Discrimination in Language Training

A vital aspect of language training in ABA is what we call “discrimination.” When we use that word, we are referring to the ability to differentiate between two things. In other words, knowing what a thing is and what it is not. Understanding discrimination can allow therapists to systematically build their students’ understanding of concepts. In this article, I will explain several common scenarios in which decisions regarding discrimination present themselves.

1. Difference between options:

When teaching a child to discriminate between items be mindful of the difference between the items. For example, typically, when first teaching a label, you would want a substantial difference between the items that you are presenting. Therefore, when teaching “car,” you may have a horse, chair, and ball as other options to choose. Then, as the child demonstrate success, you would make the other options more similar to a car, such as a bus, bicycle, motorcycle, and tram. If the child can identify the correct item in that field, you can be more confident that he/she understands the concept of “car.”



2. Complexity of the field:

Another factor to consider is what the child will be seeing when they answer your question. One element is how many items, or “distractors,” will be out. Identifying the correct item out of three is much easier than out of ten. Other important elements include the size of the area to scan and how neat the area is.



3. Variations in materials:

It is well known that presenting multiple examples of teaching targets is critical for teaching a learner to understand a new concept. Let’s use receptive labeling as an example. If you are trying to teach a child to identify “dog” but only use one picture, then that child will only learn that one picture is a dog. For the child to gain a generalized understanding of the concept of “dog,” you must use many different pictures with a wide range of dogs.



4. Performing Actions:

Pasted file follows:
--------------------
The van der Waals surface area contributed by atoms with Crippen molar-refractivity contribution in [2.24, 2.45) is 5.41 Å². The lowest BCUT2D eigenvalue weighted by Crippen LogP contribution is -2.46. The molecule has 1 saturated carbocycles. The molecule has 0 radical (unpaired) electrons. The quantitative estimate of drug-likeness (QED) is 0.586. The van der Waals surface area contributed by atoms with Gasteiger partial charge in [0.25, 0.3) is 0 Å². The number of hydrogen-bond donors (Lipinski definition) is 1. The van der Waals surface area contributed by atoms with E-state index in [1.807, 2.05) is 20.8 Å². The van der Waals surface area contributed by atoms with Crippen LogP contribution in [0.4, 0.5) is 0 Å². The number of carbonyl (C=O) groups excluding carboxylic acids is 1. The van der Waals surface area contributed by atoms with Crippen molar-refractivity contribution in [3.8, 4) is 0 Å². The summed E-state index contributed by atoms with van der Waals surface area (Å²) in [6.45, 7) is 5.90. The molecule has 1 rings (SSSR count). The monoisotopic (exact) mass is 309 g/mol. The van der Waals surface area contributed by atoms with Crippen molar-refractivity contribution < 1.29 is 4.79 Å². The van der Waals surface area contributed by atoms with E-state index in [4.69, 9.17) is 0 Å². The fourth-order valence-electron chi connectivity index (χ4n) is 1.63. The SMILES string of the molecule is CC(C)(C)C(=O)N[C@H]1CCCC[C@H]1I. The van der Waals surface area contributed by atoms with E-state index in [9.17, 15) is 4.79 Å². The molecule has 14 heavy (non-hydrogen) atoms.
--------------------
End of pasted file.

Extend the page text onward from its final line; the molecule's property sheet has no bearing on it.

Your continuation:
When teaching a child to understand actions, you need to think about the combination of verbs that you teach. Once again, at first, you will want to choose targets that are clearly different from one another. So, it would not be a good idea to choose “drink” and “eat.” On the other hand, “push” and “throw” may work well together because they look quite different. One other thought is related to how you pair objects with the verbs. You cannot use the same action all the time with a given verb and visa versa. You need to mix up the combinations; otherwise, the child will know what to do just by looking at the object and will not need to listen to the verb.



5. Action-Object Combinations:

Once you are putting actions and objects together in your instructions, you can start by having just one item on the table. However, you will need to work up towards having multiple items out when giving the instruction. That way, the child must know the correct action to perform and the correct object to perform it with.



6. Basic Instructions:

When first teaching instructions, we often begin with targets like “Get a tissue,” “Push the car,” or “Wipe your mouth.” When presenting these instructions, you need to think about how the materials will be arranged. For example, if you are doing “Open the door,” do not have the door all the way closed. Have it about half-way closed. That way, the child will have to demonstrate that he/she knows the difference between “open” and “close.”



The above describes several important considerations related to discrimination when working on receptive language. Being mindful of these issues when teaching will help your child learn more quickly.


Dr. David Fischer

Behavioral Consultant

Information provided by:

Dr. David Fischer received a doctoral degree in Clinical Psychology from Rutgers University, USA, advised by Dr. Sandra Harris. Since 1999, he was worked in the field of Applied Behavior Analysis and with individuals diagnosed with a developmental disability. He completed his pre-doctoral internship and post-doctoral fellowship at the Marcus Institute in Atlanta, Georgia working in the severe behavior unit, short-term-out-patient clinic, feeding disorders unit, and early intervention clinic. From 2007 – 2011, he trained public school teachers to instruct and manage the behavior of their students diagnosed with Autism spectrum disorder. He also was the clinical coordinator of the Asperger’s College Program, which provides support services to Rutgers students diagnosed with Asperger’s Disorder.

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